Parenthood: Review

ParenthoodbannerParenthood by Ron Howard (Apollo 13, A Beautiful Mind) is one of my favourite films from my childhood. There is a chance that it was the first film that I was allowed to see by my parents that has swear words featured in it. Essentially it’s an adult film exploring issues surrounding parenting although most of that probably flew over my head as a kid. I was probably more interested in the infamous ‘diarrhoea’ song and other instances of vulgar gags. In fact, it was rather off putting that I remembered so many lines from the film because I found myself muttering different lines seconds before they were said thus taking me out of the film. Of course, this isn’t the film’s fault at all.
The story is primarily centered around Gil Buckman (Steve Martin) whose struggle with his growing dysfunctional family is causing him troubles at work. A large portion of the film however is spent glimpsing at the struggling lives of Gil’s relatives, often focusing on their different attempts to raise their children. From Helen Buckman (Dianna West) a single mother struggling to connect with her son (played by Joaquin Phoenix apparently; see below) and her daughter who is growing up too fast, to Nathan Huffner (Rick Moranis) a father attempting to make his daughter a child prodigy.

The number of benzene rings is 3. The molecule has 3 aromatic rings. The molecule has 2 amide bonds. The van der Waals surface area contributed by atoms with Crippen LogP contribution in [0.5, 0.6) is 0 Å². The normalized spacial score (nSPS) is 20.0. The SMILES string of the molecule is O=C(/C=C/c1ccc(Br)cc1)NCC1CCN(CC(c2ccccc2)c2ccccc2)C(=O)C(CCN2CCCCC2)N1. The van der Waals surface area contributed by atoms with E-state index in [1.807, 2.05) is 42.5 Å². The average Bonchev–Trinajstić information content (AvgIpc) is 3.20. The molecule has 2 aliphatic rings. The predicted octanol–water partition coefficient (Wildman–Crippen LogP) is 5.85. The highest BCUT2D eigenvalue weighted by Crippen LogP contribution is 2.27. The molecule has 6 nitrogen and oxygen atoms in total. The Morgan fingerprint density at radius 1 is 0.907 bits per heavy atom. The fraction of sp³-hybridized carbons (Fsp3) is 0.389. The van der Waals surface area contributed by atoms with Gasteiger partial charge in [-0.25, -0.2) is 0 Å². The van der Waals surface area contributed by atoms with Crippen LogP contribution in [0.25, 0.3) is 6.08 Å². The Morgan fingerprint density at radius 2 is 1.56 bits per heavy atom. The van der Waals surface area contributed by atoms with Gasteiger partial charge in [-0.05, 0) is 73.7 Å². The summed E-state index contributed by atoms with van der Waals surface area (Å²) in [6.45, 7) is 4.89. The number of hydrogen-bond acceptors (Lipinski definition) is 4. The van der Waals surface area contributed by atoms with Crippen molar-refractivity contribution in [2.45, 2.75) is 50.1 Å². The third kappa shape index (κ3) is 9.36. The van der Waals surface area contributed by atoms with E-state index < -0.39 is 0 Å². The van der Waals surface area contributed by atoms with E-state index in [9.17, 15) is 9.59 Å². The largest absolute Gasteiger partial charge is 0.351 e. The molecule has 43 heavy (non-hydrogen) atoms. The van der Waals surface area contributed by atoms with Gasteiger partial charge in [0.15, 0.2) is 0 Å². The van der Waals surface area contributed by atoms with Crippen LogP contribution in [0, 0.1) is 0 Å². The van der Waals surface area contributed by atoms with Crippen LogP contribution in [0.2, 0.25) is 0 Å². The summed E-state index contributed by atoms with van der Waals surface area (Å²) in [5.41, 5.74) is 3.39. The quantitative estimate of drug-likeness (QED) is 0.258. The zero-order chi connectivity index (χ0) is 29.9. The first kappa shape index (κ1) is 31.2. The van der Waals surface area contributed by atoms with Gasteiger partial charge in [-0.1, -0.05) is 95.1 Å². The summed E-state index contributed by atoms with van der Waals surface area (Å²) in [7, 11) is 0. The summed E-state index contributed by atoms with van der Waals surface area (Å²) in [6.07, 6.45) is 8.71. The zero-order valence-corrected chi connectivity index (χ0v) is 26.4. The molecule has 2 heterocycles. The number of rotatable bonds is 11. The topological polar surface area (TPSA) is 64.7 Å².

theevolutionofphoenixHow Joaquin Phoenix has aged.
Having not seen the film for many years, I was slightly worried that it wouldn’t hold up very well however I was pleasantly surprised. The film succeeds as both a comedy and a drama featuring some great laughs and some heart breaking moments. But for me, the film does more then that. The messages that Ron Howard presents on parenting are so universally understandable and at times incredibly poignant and sentimental. So many issues are brought into question. What should a parent do if their child is labelled as ‘special’? How can a parent help a child that won’t talk? When should a parent stop helping when their child constantly finds trouble? But the main message of the film is to show that every child is different, every family is different and there is no right answer to any of these questions.
Matt.
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